The young Saudi woman who fled her family seeking asylum abroad is scheduled to land in Canada on Saturday after successfully exploiting Twitter's power to ward off deportation from Thailand.
Rahaf Mohammed al-Qunun, 18, was already on his way to Toronto late Friday, when Prime Minister Justin Trudeau announced that Canada would host.
Trudeau's surprise announcement came after officials had strongly hinted that it was headed for Australia.
The Canadian prime minister offers asylum to Rahaf Mohammed Qunun.
"Canada has been unequivocal that we will defend human rights and women all over the world," said Trudeau. "When the UN asked us to grant al-Qunun asylum, we accepted."
The move will undoubtedly further disrupt Canada's relations with the reign that struck last August on the criticism of Ottawa's rights to Saudi Arabia, prompting Riyadh to expel the Canadian ambassador and sever all Protestant commercial and investment ties
Canada also unleashed anger in Riyadh calling for "immediate release" of prison rights activists, including Samar Badawi, the sister of the imprisoned blogger Raif Badawi, whose family he lives in Quebec.
Qunun's attempt to escape from the ultra-conservative reign was welcomed by the rights groups as a beacon of challenge against repression.
The Thai authorities initially threatened to expel her after arriving in Bangkok from Kuwait last weekend
But armed with a smartphone and hastily opening the Twitter account, he forced a reversal from the Thai immigration police who entrusted him with the care of the company. UN refugee agency while the #SaveRahaf hashtag has rebounded around the world.  "Precarious situation"
"Ms Al-Qunun's scourge has attracted the attention of the world in recent days, taking a look at the precarious situation of millions of refugees around the world," he said the United Nations High Commissioner for Refugees Filippo Grandi.
"The protection of refugees today is often threatened and can not always be assured, but in this case the international refugee law and the dominant values of humanity have prevailed."
Raif Badawi's wife, too, Ensaf Haidar, praised Canada, calling Foreign Minister Chrystia Freeland on Twitter "the real hero" behind efforts to prevent Qunun from repatriating to Saudi Arabia
Qunun claimed to have been mistreated by his family – which he denies accusations – and rights groups have also declared that they have renounced Islam, risking judicial actions in Saudi Arabia.
Qunun said he was aiming for Australia where officials had suggested that they would seriously consider his asylum application, which was approved as legitimate by the UNHCR on Wednesday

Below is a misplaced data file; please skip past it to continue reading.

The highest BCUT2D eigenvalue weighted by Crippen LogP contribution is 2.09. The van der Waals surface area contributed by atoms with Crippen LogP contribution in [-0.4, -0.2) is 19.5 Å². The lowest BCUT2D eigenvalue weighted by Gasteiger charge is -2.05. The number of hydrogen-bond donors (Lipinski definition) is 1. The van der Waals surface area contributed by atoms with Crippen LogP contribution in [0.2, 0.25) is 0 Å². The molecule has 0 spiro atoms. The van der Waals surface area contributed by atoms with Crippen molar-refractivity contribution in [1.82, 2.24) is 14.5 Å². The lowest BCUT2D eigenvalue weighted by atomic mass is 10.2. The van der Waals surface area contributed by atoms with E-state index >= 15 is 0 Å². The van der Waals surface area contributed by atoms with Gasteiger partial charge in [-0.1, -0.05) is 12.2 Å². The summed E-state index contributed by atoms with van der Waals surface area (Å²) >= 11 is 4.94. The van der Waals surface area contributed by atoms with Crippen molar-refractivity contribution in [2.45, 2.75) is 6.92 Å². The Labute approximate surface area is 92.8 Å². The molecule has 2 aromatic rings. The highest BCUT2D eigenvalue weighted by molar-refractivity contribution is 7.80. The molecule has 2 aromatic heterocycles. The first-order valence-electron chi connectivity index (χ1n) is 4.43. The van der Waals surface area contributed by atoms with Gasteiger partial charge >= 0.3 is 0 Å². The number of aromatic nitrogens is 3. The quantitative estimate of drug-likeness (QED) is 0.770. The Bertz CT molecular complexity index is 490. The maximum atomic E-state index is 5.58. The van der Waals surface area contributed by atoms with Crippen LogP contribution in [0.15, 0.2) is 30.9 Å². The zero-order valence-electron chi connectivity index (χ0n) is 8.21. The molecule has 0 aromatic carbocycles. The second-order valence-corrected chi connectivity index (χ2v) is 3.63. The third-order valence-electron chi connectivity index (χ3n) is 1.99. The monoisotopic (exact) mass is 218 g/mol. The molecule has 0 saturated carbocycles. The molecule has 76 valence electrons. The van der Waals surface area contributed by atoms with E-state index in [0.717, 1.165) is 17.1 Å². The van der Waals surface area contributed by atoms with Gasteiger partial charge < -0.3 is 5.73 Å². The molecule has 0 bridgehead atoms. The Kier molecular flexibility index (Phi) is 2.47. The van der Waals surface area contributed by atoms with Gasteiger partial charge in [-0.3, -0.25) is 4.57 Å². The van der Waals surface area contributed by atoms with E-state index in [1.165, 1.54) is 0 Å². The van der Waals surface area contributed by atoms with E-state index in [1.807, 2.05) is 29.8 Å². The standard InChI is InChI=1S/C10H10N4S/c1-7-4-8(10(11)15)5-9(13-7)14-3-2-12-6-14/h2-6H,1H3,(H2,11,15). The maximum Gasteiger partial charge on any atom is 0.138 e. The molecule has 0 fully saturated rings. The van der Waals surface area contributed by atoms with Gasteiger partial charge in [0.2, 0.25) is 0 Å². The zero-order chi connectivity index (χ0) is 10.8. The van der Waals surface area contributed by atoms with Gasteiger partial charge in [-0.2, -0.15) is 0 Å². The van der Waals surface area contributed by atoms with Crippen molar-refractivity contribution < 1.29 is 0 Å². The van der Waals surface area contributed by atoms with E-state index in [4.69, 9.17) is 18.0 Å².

but late Friday Thailand's immigration police chief, Surachate Hakparn, said that a cheerful and smiling Rahaf was headed to Toronto and had left for a flight after 11pm (1600 GMT).
"He chose Canada … Canada said he will accept it," Surachate told reporters at Bangkok's main airport
"Now he's safe and has good physical health and
Qunun left from the same airport where her asylum search began less than a week ago in a rapid process that defied most of the rules.
Threats of Death
Friday afternoon Qunun published a cryptic tweet on his profile that says "I have some good news and some bad news" – shortly after, his account was deactivated in response to the death threats he had faced, his friends said.
But she was again online during the day, tweeting: "I would like to thank people for supporting me and saving my life. Actually I have never dreamed of this love and support. "
Qunun's rapid use of Twitter has seen him amassing more than tens of thousands of followers in a week, highlighting his situation at a time when human rights data from Saudi Arabia are subjected to strict control
His deployment of social media allowed her to avoid the fate of countless other refugees who are quietly sent home or languishing in Bangkok's detention centers.
She refused to see her father, who traveled to Thailand and expressed opposition to his resettlement.
Surachate said that his father and brother should have returned home on a flight early in the morning.
Although his cause of Asylum has moved quickly the final maneuvers that led to its flight to Canada remains largely a mystery.
Australia had dropped strong hints that it would have accepted after that. UN invited the country to do so and it is still unclear why the resettlement
Thursday his foreign minister said that Canberra was still considering the request.
Thailand's immigration chief Surachate had previously told reporters on Friday that "two or three" countries were ready to offer their asylum.
The Southeast The Asian country is not a signatory of a refugee convention and asylum seekers should be referred to a third country.